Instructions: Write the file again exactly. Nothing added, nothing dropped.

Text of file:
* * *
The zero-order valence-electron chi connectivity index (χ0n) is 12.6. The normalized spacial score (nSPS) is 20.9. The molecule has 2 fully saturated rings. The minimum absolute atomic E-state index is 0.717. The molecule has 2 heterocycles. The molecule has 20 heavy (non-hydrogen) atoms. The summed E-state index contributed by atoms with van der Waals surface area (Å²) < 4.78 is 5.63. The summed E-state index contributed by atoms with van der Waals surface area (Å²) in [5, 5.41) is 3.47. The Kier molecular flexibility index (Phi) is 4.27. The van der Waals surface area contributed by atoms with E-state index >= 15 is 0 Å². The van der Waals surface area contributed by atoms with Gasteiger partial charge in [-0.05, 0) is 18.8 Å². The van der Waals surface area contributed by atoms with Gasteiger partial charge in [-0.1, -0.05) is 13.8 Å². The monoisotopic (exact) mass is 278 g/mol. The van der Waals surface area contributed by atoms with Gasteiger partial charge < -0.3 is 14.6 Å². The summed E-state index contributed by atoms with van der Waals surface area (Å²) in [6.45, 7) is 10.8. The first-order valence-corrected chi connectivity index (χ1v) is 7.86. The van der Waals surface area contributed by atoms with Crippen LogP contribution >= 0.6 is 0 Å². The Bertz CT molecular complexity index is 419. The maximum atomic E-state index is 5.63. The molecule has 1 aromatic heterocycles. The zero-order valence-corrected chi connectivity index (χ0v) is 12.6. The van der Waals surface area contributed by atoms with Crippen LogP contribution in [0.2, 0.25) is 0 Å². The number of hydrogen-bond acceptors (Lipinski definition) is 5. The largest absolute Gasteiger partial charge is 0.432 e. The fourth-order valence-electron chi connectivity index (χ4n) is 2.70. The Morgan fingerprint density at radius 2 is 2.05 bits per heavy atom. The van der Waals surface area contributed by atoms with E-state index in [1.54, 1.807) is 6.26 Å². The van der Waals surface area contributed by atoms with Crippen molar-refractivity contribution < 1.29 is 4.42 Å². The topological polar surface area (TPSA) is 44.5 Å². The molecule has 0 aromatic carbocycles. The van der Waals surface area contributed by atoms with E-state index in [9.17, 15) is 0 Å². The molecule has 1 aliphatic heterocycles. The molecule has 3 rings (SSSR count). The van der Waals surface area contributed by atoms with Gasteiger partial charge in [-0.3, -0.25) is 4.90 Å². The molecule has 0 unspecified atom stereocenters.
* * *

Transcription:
The zero-order valence-electron chi connectivity index (χ0n) is 12.6. The normalized spacial score (nSPS) is 20.9. The molecule has 2 fully saturated rings. The minimum absolute atomic E-state index is 0.717. The molecule has 2 heterocycles. The molecule has 20 heavy (non-hydrogen) atoms. The summed E-state index contributed by atoms with van der Waals surface area (Å²) < 4.78 is 5.63. The summed E-state index contributed by atoms with van der Waals surface area (Å²) in [5, 5.41) is 3.47. The Kier molecular flexibility index (Phi) is 4.27. The van der Waals surface area contributed by atoms with E-state index >= 15 is 0 Å². The van der Waals surface area contributed by atoms with Gasteiger partial charge in [-0.05, 0) is 18.8 Å². The van der Waals surface area contributed by atoms with Gasteiger partial charge in [-0.1, -0.05) is 13.8 Å². The monoisotopic (exact) mass is 278 g/mol. The van der Waals surface area contributed by atoms with Gasteiger partial charge < -0.3 is 14.6 Å². The summed E-state index contributed by atoms with van der Waals surface area (Å²) in [6.45, 7) is 10.8. The first-order valence-corrected chi connectivity index (χ1v) is 7.86. The van der Waals surface area contributed by atoms with Crippen LogP contribution >= 0.6 is 0 Å². The Bertz CT molecular complexity index is 419. The maximum atomic E-state index is 5.63. The molecule has 1 aromatic heterocycles. The zero-order valence-corrected chi connectivity index (χ0v) is 12.6. The van der Waals surface area contributed by atoms with Crippen LogP contribution in [0.2, 0.25) is 0 Å². The number of hydrogen-bond acceptors (Lipinski definition) is 5. The largest absolute Gasteiger partial charge is 0.432 e. The fourth-order valence-electron chi connectivity index (χ4n) is 2.70. The Morgan fingerprint density at radius 2 is 2.05 bits per heavy atom. The van der Waals surface area contributed by atoms with E-state index in [1.54, 1.807) is 6.26 Å². The van der Waals surface area contributed by atoms with Crippen molar-refractivity contribution < 1.29 is 4.42 Å². The topological polar surface area (TPSA) is 44.5 Å². The molecule has 0 aromatic carbocycles. The van der Waals surface area contributed by atoms with E-state index in [9.17, 15) is 0 Å². The molecule has 1 aliphatic heterocycles. The molecule has 3 rings (SSSR count). The van der Waals surface area contributed by atoms with Gasteiger partial charge in [-0.3, -0.25) is 4.90 Å². The molecule has 0 unspecified atom stereocenters.